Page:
Aero-Trek: Low, Slow, And Far, For Fun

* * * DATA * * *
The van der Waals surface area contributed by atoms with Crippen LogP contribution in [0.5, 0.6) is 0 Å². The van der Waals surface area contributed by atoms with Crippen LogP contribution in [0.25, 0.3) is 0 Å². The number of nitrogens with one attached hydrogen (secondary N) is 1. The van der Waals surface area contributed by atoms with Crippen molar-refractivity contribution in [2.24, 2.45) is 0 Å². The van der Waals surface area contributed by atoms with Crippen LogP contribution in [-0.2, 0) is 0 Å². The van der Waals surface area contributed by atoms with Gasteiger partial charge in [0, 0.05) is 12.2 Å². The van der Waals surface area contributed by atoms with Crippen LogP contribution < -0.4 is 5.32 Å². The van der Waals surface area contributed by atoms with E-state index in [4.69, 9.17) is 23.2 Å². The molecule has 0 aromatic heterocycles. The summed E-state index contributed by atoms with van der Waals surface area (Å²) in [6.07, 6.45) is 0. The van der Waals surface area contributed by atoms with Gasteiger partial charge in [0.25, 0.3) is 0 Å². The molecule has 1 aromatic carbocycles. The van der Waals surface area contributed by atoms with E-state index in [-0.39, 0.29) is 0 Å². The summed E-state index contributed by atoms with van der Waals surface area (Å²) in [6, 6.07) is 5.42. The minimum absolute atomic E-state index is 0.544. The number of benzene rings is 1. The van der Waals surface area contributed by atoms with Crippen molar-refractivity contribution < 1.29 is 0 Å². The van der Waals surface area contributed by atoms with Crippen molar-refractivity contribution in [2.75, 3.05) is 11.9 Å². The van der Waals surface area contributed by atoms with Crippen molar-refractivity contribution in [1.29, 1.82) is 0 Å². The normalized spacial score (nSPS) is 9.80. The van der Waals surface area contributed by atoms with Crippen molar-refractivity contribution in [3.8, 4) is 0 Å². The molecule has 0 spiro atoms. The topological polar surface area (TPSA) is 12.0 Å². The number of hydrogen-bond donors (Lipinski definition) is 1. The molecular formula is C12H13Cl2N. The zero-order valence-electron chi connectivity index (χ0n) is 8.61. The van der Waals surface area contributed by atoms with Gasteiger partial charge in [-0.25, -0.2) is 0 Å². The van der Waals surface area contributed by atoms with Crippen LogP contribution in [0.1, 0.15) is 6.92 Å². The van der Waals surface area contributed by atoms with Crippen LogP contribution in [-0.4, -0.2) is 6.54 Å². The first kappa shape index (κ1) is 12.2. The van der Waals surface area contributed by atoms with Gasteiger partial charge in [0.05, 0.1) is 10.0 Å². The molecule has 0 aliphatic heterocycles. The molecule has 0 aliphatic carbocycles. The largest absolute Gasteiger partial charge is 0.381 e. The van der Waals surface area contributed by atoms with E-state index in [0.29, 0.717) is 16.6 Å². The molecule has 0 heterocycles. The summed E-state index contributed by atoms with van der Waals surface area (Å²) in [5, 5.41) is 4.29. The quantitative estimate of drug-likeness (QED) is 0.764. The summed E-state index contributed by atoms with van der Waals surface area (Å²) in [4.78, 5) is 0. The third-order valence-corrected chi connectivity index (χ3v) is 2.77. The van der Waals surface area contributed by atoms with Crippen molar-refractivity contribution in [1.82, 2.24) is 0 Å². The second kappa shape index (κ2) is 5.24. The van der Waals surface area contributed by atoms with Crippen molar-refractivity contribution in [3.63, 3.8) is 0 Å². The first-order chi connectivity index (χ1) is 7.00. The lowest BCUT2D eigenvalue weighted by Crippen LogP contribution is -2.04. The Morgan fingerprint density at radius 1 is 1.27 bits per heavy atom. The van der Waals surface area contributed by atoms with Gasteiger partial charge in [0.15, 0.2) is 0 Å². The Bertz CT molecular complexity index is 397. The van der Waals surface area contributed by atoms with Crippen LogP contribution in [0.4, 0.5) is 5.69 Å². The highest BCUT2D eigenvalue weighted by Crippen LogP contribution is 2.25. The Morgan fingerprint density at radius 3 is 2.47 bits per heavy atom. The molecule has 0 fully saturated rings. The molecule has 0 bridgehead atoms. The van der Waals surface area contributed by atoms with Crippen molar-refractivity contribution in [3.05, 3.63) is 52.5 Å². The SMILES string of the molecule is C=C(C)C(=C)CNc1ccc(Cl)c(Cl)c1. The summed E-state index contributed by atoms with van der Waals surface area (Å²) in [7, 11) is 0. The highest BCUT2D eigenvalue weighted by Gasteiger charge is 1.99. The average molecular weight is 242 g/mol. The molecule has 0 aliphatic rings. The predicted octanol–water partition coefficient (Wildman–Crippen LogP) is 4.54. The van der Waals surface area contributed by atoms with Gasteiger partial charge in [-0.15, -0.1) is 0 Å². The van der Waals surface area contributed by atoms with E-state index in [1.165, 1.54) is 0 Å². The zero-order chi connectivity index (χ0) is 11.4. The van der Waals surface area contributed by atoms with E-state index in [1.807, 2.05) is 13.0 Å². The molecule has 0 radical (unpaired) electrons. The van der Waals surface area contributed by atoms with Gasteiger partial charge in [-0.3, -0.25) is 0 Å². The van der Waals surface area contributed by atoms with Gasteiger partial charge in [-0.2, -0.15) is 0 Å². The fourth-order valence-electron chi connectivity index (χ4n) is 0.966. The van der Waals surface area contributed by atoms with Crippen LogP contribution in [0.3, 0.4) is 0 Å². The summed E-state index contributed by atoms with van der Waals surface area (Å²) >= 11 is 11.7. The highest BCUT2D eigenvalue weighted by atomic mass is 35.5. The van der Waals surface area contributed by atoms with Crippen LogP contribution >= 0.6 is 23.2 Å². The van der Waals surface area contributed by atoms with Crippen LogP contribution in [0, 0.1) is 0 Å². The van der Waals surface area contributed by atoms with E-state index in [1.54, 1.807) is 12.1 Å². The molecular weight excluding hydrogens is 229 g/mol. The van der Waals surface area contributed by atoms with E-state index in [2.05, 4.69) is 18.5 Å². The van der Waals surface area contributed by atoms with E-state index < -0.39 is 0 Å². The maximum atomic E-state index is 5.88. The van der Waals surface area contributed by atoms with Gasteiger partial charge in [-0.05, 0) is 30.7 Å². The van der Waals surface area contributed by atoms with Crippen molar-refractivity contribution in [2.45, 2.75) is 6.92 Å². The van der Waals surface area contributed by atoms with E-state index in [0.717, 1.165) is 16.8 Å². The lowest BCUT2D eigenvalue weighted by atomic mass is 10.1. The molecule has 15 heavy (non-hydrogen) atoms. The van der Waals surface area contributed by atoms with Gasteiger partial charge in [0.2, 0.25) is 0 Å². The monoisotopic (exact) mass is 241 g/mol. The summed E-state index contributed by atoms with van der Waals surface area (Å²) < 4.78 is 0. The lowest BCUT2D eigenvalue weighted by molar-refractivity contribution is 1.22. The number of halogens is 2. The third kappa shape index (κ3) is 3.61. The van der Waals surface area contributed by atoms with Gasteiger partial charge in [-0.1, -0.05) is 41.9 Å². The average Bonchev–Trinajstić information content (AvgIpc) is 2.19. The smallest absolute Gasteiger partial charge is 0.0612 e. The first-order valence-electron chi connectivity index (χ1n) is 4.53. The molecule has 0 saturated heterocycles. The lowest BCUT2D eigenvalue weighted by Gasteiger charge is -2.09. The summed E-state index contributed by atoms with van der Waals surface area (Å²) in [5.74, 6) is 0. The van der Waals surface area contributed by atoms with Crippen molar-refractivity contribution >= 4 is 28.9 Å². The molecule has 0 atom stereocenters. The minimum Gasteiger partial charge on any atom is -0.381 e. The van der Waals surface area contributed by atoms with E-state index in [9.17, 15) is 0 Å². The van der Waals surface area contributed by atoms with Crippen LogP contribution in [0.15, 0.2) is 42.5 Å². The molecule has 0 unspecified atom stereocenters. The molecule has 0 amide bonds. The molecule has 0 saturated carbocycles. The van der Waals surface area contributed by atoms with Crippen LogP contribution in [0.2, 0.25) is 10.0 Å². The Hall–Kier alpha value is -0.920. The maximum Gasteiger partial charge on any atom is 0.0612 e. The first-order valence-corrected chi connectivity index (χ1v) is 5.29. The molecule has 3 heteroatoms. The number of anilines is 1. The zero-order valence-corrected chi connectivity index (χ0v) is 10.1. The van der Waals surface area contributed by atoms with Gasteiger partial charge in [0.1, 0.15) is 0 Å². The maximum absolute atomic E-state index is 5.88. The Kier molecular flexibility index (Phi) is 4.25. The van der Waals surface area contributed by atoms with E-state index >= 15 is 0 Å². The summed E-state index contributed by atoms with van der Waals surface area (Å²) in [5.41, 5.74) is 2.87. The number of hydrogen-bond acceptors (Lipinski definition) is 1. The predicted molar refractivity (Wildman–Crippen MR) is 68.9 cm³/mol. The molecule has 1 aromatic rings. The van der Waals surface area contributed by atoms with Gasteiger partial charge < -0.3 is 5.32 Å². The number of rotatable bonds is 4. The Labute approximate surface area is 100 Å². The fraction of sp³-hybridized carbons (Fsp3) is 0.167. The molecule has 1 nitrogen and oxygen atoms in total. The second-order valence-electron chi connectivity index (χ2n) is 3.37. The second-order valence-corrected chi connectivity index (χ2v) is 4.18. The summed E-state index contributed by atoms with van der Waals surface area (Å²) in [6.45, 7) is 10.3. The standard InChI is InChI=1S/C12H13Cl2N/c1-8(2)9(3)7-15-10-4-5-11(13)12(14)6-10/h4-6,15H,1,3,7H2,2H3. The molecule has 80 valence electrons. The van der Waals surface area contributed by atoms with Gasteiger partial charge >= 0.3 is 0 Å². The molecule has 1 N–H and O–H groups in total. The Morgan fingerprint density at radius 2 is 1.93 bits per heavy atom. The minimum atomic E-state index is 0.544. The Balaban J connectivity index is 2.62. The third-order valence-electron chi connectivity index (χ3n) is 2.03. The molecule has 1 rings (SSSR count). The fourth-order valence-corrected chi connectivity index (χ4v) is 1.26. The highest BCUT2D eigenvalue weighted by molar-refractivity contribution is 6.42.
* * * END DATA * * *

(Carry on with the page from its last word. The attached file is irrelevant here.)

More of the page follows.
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Aero-trekking is the term coined by sport fliers who enjoy long-distance, low-level, open-air flying (although some say they "don't hold with this high-sounding, techno-babble, aero-trekking moniker," but prefer to use the term "kite-plane airtrekking"). The treks follow designated routes, ranked from 1 to 5 in difficulty, that extend for 50 miles or more across sparsely populated regions of the western U.S. The Yellow Birds (flying club), for example, have established an impressive 500-mile circuit across Arizona and New Mexico with seven fixed airstrip sites, each with a fuel farm and overnight accommodations, to free the trekkers from the "limitations and annoyance" of depending on ground-support vehicles. Last week, the Southwest Aerotrekking Academy said it will soon open 11 new sites across four states, with runways, hangars and accommodations, and miles of low-level routes in between. The scenery sounds impressive. "Pilots and passengers can navigate through remarkably rugged and verdant canyons, skim across dry lake beds in ground effect or run the ridge lines between seas of sage brush and forests of pinion pine," according to the company's news release.